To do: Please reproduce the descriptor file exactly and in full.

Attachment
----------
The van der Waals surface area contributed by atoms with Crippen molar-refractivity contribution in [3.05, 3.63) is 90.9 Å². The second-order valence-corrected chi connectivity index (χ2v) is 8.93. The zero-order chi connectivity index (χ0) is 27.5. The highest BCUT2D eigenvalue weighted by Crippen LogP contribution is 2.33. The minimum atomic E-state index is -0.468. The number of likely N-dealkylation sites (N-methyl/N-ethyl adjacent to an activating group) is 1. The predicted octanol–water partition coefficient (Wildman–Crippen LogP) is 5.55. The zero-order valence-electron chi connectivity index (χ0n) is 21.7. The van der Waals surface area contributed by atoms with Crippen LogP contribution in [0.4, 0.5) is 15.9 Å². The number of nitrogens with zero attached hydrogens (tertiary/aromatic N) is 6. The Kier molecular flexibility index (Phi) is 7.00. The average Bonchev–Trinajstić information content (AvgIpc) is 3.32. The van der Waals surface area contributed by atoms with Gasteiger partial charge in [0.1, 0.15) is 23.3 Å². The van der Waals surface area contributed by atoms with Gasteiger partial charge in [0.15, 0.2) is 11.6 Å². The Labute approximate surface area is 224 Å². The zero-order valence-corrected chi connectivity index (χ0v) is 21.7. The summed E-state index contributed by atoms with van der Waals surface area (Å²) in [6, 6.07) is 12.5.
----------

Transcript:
The van der Waals surface area contributed by atoms with Crippen molar-refractivity contribution in [3.05, 3.63) is 90.9 Å². The second-order valence-corrected chi connectivity index (χ2v) is 8.93. The zero-order chi connectivity index (χ0) is 27.5. The highest BCUT2D eigenvalue weighted by Crippen LogP contribution is 2.33. The minimum atomic E-state index is -0.468. The number of likely N-dealkylation sites (N-methyl/N-ethyl adjacent to an activating group) is 1. The predicted octanol–water partition coefficient (Wildman–Crippen LogP) is 5.55. The zero-order valence-electron chi connectivity index (χ0n) is 21.7. The van der Waals surface area contributed by atoms with Crippen LogP contribution in [0.4, 0.5) is 15.9 Å². The number of nitrogens with zero attached hydrogens (tertiary/aromatic N) is 6. The Kier molecular flexibility index (Phi) is 7.00. The average Bonchev–Trinajstić information content (AvgIpc) is 3.32. The van der Waals surface area contributed by atoms with Gasteiger partial charge in [0.1, 0.15) is 23.3 Å². The van der Waals surface area contributed by atoms with Gasteiger partial charge in [0.15, 0.2) is 11.6 Å². The Labute approximate surface area is 224 Å². The zero-order valence-corrected chi connectivity index (χ0v) is 21.7. The summed E-state index contributed by atoms with van der Waals surface area (Å²) in [6, 6.07) is 12.5.